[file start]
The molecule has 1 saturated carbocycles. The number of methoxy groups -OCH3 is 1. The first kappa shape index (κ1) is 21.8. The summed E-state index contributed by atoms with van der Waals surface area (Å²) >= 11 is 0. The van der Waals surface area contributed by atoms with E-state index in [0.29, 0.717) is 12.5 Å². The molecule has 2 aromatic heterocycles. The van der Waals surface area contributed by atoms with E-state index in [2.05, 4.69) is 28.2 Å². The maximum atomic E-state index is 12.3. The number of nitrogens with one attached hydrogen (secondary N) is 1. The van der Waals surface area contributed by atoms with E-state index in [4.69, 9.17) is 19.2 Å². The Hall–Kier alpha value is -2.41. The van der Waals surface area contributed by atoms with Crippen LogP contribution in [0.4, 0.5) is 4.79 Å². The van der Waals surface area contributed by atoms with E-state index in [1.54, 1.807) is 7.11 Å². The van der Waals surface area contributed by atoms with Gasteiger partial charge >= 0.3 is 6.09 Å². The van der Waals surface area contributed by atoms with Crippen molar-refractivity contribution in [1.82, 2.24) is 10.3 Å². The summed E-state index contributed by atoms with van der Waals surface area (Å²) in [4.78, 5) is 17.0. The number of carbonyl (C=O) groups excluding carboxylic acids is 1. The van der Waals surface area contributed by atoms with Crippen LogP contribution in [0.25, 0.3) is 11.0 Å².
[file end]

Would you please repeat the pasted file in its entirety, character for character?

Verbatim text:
The molecule has 1 saturated carbocycles. The number of methoxy groups -OCH3 is 1. The first kappa shape index (κ1) is 21.8. The summed E-state index contributed by atoms with van der Waals surface area (Å²) >= 11 is 0. The van der Waals surface area contributed by atoms with E-state index in [0.29, 0.717) is 12.5 Å². The molecule has 2 aromatic heterocycles. The van der Waals surface area contributed by atoms with E-state index in [2.05, 4.69) is 28.2 Å². The maximum atomic E-state index is 12.3. The number of nitrogens with one attached hydrogen (secondary N) is 1. The van der Waals surface area contributed by atoms with E-state index in [4.69, 9.17) is 19.2 Å². The Hall–Kier alpha value is -2.41. The van der Waals surface area contributed by atoms with Crippen LogP contribution in [0.4, 0.5) is 4.79 Å². The van der Waals surface area contributed by atoms with E-state index in [1.54, 1.807) is 7.11 Å². The van der Waals surface area contributed by atoms with Gasteiger partial charge >= 0.3 is 6.09 Å². The van der Waals surface area contributed by atoms with Crippen molar-refractivity contribution in [1.82, 2.24) is 10.3 Å². The summed E-state index contributed by atoms with van der Waals surface area (Å²) in [4.78, 5) is 17.0. The number of carbonyl (C=O) groups excluding carboxylic acids is 1. The van der Waals surface area contributed by atoms with Crippen LogP contribution in [0.25, 0.3) is 11.0 Å².